The Bofors 57mm 70 caliber gun was first introduced in 1966 when it was fitted on the Swedish Navy’s Spica class fast attack craft. The Mark 1 gun had a 200
rounds per minute rate of fire and a 40-round magazine in the turret. An additional 128 rounds were stored beneath the deck. The Mark 2 was designed in 1981 and
introduced into service three years later on the
Stockholm class corvettes. The Mark 2 had a slightly increased rate of fire of 220 rounds per minute. The Mark 2 was
housed in a new light weight gun turret and had a new gun barrel that was forged from monobloc steel, which eliminated the need to use a water jacket for gun barrel
cooling during firing. In addition, a new servo drive/servomechanism system was developed which increased reaction time and improved gun aiming and control. This
new system made it both accurate and agile enough for use against sea skimming anti-ship missiles.

The Mark 3 was designed in 1995 but introduced into service in 2000 with the
Visby class corvette. The Mark 3 had the same gun turret, rate of fire and ammunition
capacity as the Mark 2, but an additional 1,000 rounds were stowed in a standby rack beneath deck. The most significant improvement was the fitting of a small
radome above the gun barrel which was used for measuring the muzzle velocity of the departing projectiles for fire-control purposes. Also, a new optional low radar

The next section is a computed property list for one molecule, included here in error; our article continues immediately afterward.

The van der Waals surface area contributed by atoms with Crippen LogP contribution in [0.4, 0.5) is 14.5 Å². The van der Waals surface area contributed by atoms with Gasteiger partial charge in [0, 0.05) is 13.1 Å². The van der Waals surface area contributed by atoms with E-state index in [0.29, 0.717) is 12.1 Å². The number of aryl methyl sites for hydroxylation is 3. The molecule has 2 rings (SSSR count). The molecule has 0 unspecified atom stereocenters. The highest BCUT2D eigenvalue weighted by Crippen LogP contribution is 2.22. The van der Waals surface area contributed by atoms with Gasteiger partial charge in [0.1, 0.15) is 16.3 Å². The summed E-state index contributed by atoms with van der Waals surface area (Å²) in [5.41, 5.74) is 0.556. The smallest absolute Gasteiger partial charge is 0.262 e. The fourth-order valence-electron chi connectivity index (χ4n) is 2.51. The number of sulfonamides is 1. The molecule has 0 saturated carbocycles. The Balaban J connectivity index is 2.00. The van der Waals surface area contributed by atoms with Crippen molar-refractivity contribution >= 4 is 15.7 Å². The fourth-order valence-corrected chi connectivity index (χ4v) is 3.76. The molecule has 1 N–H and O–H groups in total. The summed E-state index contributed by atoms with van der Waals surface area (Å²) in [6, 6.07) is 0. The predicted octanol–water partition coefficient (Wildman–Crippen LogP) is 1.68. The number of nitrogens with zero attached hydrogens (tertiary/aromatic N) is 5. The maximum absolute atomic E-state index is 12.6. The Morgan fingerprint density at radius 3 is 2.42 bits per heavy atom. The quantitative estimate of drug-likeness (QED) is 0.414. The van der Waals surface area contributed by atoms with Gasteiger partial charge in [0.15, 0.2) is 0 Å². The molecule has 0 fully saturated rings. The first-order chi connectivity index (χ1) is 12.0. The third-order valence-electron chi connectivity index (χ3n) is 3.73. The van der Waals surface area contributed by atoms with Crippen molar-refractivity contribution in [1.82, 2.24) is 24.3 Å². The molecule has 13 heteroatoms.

profile stealth mounting was developed, which allowed the gun to be hidden from radar. The United States Navy and Coast Guard have designated the Mark 3 as the
Mark 110 Mod 0 57mm gun and it is manufactured at the BAE Systems facility in Louisville, Kentucky. The Mark 110 Mod 0 57mm gun is fitted on the U.S. Navy’s
Freedom and Independence class Littoral Combat Ships (LCS) and the Coast Guard’s Legend class cutters.
Black Cat Models has expanded its 3D printed accessory catalog to include modern weaponry and its first offering is a Mark 110 Mod 0 57mm gun. The clamshell
package provides one turret housing and four barrels. Each barrel will allow you to model the gun in four different elevations, which is a nice touch. I compared it to
the parts in the Bronco Models
USS Fort Worth kit and in my opinion, the 3D printed version is a vast improvement. The shape of the doors on the sides are correct
on the 3D printed version and a bit more refined. Also, you will not need to assemble the various parts in the plastic model to make turret; just select the barrel you
want, glue it to the turret and attach it to the deck. A single sheet instruction guide is available as a download from the
Black Cat Models website. The sheet does not
make reference to the four different barrels and elevations, which is a small omission but would have been useful.
I would highly recommend this accessory if you are planning to build any of the plastic Freedom and Independence class LCS kits out there. Now, all we need is a kit
of a
Legend class cutter to fit this on. My thanks to Ben Druel at Black Cat Models for the review sample.
Felix Bustelo
New York